Red Sox Claim Doug Fister to Aid Ailing Rotation

ARLINGTON, TX - SEPTEMBER 02: Doug Fister #58 of the Houston Astros throws in the first inning against the Texas Rangers at Globe Life Park in Arlington on September 2, 2016 in Arlington, Texas. (Photo by Rick Yeatts/Getty Images)

An ailing, thin rotation has threatened to doom the Boston Red Sox in the first half of the 2017 season. The lack of organization pitching depth has been made glaringly evident by injuries, at various points, to David Price, Steven Wright, and Eduardo Rodriguez. The club sought to remedy that on Friday by signing veteran righty Doug Fister off of waivers from the Los Angeles Angels. Fister will join the major league roster. Boston will take on Fister’s $1.75 million contract. Fister can also earn $1 million in incentives for starting, and $200,000 for pitching in relief. SBN’s Chris Cotillo reported the deal first.

With Rotation Ailing, Red Sox Claim Doug Fister

The 33-year-old is an eight-year MLB veteran. He debuted in 2009 with the Seattle Mariners, and has since pitched for the Detroit Tigers, Washington Nationals, and Houston Astros. Prior to being released, he’d spent 2017 pitching for Triple-A Salt Lake, the Angles top minor league affiliate.

Fister last pitched in the major leagues in 2016, and has had a rough couple years; in each of the last two seasons, Fister recorded ERAs over 4.00, including a 4.64 in his last campaign. However, he owns a 3.60 ERA for his career, and has proven time and again that he can be an effective big league starter.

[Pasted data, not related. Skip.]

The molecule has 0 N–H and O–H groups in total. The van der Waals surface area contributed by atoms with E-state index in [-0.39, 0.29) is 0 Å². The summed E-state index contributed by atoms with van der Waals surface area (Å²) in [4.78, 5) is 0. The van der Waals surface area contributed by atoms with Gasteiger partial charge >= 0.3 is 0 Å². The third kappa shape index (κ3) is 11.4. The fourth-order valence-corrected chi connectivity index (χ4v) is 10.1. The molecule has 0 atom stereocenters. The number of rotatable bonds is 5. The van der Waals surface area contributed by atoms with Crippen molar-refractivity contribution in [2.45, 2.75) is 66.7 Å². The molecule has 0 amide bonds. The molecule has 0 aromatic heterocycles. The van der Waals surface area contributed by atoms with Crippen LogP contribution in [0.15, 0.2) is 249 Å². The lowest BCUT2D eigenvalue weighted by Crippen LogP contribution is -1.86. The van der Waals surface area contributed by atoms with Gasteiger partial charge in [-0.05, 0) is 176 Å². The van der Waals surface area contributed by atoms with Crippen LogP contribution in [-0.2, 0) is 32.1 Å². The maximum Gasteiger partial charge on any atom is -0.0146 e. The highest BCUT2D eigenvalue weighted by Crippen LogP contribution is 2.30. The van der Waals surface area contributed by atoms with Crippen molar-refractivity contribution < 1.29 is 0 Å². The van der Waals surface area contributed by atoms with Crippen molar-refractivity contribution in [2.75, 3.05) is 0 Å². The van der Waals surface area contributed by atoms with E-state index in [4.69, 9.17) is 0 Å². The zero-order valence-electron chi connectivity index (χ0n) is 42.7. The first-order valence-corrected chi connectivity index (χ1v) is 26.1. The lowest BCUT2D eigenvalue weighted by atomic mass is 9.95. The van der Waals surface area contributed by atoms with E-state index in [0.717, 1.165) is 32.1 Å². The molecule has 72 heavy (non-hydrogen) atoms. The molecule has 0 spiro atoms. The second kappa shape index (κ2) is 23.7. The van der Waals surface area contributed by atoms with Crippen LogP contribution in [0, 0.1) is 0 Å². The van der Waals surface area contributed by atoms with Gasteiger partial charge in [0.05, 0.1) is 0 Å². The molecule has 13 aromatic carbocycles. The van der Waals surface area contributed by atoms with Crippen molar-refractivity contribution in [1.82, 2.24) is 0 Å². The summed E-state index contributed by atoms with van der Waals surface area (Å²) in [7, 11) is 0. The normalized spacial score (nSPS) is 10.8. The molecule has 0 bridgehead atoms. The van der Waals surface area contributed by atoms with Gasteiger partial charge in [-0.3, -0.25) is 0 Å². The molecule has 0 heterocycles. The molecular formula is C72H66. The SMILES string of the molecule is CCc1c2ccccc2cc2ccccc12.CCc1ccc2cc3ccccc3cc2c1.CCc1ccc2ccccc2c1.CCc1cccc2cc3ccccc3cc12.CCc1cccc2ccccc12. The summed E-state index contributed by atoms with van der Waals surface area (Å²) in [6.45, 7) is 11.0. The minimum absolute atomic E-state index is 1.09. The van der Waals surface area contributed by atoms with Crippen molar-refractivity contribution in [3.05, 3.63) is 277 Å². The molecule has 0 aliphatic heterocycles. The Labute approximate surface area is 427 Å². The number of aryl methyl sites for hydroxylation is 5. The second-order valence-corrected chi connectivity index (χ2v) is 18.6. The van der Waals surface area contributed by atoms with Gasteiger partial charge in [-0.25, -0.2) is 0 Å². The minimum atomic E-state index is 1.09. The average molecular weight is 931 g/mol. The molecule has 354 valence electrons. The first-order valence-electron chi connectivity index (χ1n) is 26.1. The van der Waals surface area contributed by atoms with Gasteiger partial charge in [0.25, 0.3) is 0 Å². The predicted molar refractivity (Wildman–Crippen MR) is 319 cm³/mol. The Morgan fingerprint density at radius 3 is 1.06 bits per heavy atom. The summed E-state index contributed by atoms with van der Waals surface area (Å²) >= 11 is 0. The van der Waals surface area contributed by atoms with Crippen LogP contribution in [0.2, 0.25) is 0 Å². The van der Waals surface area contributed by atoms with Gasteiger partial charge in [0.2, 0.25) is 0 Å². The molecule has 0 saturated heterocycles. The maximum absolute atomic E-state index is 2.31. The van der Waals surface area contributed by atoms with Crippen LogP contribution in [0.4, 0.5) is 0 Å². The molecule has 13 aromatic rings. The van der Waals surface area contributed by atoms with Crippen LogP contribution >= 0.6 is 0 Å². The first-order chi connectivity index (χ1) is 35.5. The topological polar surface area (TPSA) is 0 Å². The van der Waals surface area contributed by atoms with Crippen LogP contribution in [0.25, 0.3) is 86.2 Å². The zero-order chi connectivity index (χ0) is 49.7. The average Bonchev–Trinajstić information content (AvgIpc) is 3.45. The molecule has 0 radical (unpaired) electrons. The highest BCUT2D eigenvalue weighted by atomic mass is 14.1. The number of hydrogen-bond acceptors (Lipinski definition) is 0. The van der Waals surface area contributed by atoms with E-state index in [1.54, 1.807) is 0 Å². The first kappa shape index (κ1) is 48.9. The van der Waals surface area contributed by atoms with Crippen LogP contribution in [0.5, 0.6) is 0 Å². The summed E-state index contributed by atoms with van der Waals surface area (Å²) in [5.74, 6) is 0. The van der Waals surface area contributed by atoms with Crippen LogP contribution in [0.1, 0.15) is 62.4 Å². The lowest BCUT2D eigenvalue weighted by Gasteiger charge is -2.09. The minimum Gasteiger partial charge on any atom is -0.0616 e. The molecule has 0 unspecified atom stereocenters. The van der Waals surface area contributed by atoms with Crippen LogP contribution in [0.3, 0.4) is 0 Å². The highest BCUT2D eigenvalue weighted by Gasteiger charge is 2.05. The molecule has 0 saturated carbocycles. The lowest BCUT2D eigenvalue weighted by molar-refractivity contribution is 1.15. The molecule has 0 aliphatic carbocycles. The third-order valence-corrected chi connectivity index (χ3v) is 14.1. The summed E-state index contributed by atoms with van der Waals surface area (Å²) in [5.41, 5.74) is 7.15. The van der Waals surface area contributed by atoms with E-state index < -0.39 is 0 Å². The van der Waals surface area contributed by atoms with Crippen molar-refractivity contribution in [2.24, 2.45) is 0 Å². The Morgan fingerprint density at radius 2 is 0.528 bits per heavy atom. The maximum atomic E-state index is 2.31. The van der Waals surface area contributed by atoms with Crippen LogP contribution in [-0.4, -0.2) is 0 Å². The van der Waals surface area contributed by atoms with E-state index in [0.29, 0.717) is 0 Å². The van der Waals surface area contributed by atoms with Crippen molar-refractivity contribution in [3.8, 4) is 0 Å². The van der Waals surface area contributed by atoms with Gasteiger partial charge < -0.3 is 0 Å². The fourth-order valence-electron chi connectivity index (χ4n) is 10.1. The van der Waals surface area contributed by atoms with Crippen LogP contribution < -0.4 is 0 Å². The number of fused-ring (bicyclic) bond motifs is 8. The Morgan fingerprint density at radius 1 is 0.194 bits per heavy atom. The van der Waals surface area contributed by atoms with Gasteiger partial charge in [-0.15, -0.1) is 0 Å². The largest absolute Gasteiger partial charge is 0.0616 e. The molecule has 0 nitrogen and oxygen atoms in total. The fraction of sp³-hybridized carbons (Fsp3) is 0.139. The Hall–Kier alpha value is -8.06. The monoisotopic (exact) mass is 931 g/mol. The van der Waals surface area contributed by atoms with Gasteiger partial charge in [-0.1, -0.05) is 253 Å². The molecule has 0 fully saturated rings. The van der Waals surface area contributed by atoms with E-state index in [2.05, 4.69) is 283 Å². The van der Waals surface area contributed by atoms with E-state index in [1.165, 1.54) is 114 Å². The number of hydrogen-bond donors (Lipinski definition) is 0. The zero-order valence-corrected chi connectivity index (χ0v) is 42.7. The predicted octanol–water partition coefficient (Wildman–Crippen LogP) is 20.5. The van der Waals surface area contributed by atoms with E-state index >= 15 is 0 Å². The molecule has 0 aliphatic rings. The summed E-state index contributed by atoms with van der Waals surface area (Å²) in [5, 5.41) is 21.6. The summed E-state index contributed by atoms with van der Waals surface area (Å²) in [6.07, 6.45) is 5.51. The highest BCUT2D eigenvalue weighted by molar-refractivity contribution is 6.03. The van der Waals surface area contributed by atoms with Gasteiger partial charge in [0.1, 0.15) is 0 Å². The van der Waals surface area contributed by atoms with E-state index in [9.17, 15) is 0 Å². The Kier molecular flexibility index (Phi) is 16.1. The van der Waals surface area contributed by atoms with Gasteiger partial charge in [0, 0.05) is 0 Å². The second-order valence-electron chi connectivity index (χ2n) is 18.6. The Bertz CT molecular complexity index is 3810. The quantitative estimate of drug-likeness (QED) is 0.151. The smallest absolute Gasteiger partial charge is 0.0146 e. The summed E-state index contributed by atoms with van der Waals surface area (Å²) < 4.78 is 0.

In from 2011-2014, Fister recorded ERAs under 4.00 in each season, including sub-3.00 numbers in 2011 and 2014. His best year was 2011, when he struck out 146 and earned a 5.0 WAR while pitching for Seattle and Detroit. In 2014, he set a career-high with 16 wins.

Fister found some success in Triple-A this season. He tossed a seven-strikeout, one-run gem in his first start, but then gave up six runs over his next 10.2 innings. If he can limit his walks, he’s done well throughout his career, he can still be effective for the Red Sox. In any case, a veteran arm with a track record of success will be welcomed by an organization desperate for reinforcements.

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